Maintaining the integrity of a software supply chain is an issue that has long bedeviled IT organizations. With the rise of microservices based on containers, however, this issue has become more acute. As a result, software supply chains are an issue that Google now plans to tackle.
Google, along with JFrog, Red Hat, IBM, Black Duck, Twistlock, Aqua Security and CoreOS, is taking the lead on an open-source Grafeas initiative that aims to create a standard application programming interface (API) through which metadata about the software components that make up an IT environment can be more easily captured. The whole software supply chain issue has become even more challenging now that enterprise IT organizations regularly make use of open-source software within larger applications. There are now more dependencies on software modules that are being created and updated outside the IT organization, most of which are not prepared to keep track of the modules’ history.
One of the first instances of Grafeas is going to manifest itself in the form of Kritis, a policy engine that Google has developed for the Kubernetes container orchestration engine. Because of its long history with Kubernetes, Stephen Elliott, product manager for developer platforms at Google, says Google tends to approach every issue these days through a container prism. But the expectation is that the Grafeas API will be more broadly applied to collect data about and enforce policies across a broad range of types of software components, he says.
Elliott says that while there is no shortage of tools for managing software life cycle, each of those tools generate their own proprietary metadata. Grafeas promises to provide a consistent means to, for example, identity developers, determine when the code was checked in and built, what vulnerabilities have been detected, and what tests were passed or failed. Trying to manage those issues is at the heart of any approach to DevOps. A standard API would not only go a long way toward simplifying those issues, it also should also serve to make many of the tools DevOps teams rely on today more interoperable. That would also go a long way toward preventing IT organizations from finding themselves locked into a specific set of DevOps tools.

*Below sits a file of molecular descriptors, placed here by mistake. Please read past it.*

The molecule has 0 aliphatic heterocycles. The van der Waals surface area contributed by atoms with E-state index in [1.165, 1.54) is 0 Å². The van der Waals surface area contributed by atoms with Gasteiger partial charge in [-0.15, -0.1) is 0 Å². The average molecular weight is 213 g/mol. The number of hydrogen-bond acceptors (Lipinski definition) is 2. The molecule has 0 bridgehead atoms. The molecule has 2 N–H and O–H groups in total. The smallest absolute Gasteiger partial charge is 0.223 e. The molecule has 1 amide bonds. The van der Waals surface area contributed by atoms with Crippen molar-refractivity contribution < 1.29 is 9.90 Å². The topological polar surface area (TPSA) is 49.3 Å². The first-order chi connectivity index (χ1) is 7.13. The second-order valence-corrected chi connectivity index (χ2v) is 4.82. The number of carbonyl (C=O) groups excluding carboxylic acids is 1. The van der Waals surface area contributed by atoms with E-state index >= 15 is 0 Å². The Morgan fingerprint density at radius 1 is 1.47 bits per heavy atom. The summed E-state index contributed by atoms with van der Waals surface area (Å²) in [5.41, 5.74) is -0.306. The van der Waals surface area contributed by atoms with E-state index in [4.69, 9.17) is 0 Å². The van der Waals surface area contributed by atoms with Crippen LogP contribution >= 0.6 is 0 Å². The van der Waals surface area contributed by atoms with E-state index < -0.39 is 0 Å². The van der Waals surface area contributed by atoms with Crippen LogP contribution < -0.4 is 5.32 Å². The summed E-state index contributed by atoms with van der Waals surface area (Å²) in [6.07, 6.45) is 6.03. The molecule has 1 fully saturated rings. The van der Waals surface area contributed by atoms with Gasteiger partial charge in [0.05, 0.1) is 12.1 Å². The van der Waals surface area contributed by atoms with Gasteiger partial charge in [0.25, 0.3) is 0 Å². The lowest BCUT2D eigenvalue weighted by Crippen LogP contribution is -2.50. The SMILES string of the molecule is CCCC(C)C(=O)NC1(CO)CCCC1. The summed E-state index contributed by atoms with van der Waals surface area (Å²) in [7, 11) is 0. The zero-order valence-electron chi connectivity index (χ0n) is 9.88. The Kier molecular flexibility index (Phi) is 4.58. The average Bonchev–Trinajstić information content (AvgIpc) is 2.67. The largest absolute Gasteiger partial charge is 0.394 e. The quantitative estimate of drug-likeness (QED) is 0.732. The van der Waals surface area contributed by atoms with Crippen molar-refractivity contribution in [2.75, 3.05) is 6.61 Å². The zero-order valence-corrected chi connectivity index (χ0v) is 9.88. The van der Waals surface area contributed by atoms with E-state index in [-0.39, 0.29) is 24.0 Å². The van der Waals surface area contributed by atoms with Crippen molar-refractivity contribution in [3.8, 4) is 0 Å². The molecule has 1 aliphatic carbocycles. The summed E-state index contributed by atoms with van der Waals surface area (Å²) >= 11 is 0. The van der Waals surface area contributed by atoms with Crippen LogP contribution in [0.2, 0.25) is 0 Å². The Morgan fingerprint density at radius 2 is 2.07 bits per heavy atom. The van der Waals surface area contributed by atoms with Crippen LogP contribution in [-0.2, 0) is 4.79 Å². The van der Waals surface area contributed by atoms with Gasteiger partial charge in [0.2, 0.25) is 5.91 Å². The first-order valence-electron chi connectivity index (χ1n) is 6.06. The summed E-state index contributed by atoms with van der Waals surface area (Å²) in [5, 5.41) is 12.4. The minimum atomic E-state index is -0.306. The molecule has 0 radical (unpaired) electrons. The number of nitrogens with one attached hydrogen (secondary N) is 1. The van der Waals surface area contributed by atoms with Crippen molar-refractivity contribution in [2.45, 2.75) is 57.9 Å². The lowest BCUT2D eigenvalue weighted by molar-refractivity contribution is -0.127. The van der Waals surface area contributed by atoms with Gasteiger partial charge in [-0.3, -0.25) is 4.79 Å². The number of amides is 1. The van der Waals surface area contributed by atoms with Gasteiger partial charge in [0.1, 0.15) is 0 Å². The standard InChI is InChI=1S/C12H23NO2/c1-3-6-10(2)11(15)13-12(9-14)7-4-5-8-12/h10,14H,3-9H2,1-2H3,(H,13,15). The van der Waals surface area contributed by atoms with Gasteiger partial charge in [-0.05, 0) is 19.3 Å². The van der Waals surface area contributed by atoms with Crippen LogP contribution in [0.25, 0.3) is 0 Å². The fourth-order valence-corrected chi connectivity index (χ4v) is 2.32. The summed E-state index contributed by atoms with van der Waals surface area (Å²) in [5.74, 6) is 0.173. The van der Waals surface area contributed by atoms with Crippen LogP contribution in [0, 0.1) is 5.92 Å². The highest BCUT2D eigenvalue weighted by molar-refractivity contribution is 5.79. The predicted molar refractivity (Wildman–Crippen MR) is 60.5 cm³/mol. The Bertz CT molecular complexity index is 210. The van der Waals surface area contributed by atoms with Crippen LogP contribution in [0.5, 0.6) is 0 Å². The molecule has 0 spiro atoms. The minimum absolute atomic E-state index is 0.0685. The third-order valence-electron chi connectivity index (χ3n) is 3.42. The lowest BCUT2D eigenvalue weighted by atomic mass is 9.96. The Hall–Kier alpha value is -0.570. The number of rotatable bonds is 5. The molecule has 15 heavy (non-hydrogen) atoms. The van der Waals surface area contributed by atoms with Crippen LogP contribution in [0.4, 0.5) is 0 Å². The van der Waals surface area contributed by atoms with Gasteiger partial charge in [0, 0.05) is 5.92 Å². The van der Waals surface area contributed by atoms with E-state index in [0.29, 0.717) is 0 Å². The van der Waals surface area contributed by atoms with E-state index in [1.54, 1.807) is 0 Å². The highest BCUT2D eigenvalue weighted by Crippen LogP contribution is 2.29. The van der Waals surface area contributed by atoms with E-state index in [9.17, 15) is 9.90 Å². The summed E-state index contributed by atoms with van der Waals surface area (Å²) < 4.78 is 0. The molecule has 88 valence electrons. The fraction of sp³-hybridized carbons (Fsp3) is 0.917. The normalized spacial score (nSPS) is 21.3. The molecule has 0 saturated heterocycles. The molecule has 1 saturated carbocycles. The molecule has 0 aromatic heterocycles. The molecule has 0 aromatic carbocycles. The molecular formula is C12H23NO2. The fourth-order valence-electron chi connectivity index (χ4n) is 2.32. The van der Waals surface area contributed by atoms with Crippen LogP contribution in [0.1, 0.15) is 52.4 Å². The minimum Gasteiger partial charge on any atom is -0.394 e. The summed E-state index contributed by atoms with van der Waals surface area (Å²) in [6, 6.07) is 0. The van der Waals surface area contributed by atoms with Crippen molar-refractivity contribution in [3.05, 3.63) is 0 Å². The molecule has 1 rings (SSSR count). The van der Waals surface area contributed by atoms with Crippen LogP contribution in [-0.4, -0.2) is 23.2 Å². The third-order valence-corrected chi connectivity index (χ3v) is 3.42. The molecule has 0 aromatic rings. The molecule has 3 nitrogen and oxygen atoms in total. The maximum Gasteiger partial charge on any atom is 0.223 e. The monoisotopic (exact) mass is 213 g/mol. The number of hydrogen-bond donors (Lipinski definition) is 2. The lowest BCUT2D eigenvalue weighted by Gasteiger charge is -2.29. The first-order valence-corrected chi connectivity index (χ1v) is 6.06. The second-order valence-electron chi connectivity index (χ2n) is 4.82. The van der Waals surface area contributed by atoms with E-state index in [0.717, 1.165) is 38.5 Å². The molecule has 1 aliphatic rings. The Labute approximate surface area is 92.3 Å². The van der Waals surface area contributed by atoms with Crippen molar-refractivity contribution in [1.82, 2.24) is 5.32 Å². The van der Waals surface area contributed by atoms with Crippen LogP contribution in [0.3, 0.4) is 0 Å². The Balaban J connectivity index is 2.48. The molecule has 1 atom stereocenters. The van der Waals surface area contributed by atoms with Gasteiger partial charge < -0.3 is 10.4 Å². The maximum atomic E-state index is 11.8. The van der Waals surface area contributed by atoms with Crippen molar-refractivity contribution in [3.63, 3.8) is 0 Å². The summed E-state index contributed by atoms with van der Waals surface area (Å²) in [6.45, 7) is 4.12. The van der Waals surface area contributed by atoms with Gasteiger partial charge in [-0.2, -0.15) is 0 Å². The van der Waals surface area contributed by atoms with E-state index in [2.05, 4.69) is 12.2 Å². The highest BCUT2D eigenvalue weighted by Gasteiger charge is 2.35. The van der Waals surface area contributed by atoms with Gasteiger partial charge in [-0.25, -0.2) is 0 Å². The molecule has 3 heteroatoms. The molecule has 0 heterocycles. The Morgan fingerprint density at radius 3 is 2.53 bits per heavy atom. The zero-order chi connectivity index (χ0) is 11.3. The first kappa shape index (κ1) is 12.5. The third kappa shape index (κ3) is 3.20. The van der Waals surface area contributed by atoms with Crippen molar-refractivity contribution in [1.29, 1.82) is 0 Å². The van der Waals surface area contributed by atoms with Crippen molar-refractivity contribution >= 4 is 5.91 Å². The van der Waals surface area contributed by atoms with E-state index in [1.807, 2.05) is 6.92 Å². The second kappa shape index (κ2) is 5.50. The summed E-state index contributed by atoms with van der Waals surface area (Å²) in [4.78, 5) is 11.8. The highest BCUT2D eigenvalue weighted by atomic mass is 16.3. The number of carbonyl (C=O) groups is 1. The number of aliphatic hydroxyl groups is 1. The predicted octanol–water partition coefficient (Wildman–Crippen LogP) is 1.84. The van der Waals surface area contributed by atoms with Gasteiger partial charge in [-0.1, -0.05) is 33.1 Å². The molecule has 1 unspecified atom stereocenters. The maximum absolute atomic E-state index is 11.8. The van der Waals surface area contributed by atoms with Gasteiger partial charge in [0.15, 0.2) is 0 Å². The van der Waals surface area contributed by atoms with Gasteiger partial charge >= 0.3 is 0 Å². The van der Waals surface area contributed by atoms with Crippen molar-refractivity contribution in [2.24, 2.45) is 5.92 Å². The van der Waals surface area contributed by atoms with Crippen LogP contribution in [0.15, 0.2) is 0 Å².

Obviously, the launching of an initiative represents only the beginning of a process that should extend well into 2018. The number of IT vendors that have a vested interest in software supply chain issues exceeds that number that has signed on to the Grafeas initiative, and when this API issue is addressed by an industry standards body remains to be seen. Google is betting that as IT organizations become more familiar with microservices-based containers, there will be lot more support for addressing these issues now than anytime in the past. In the meantime, IT leaders should take some comfort in the fact that, at the very least, the IT vendor community is starting to better appreciate their software supply chain pain.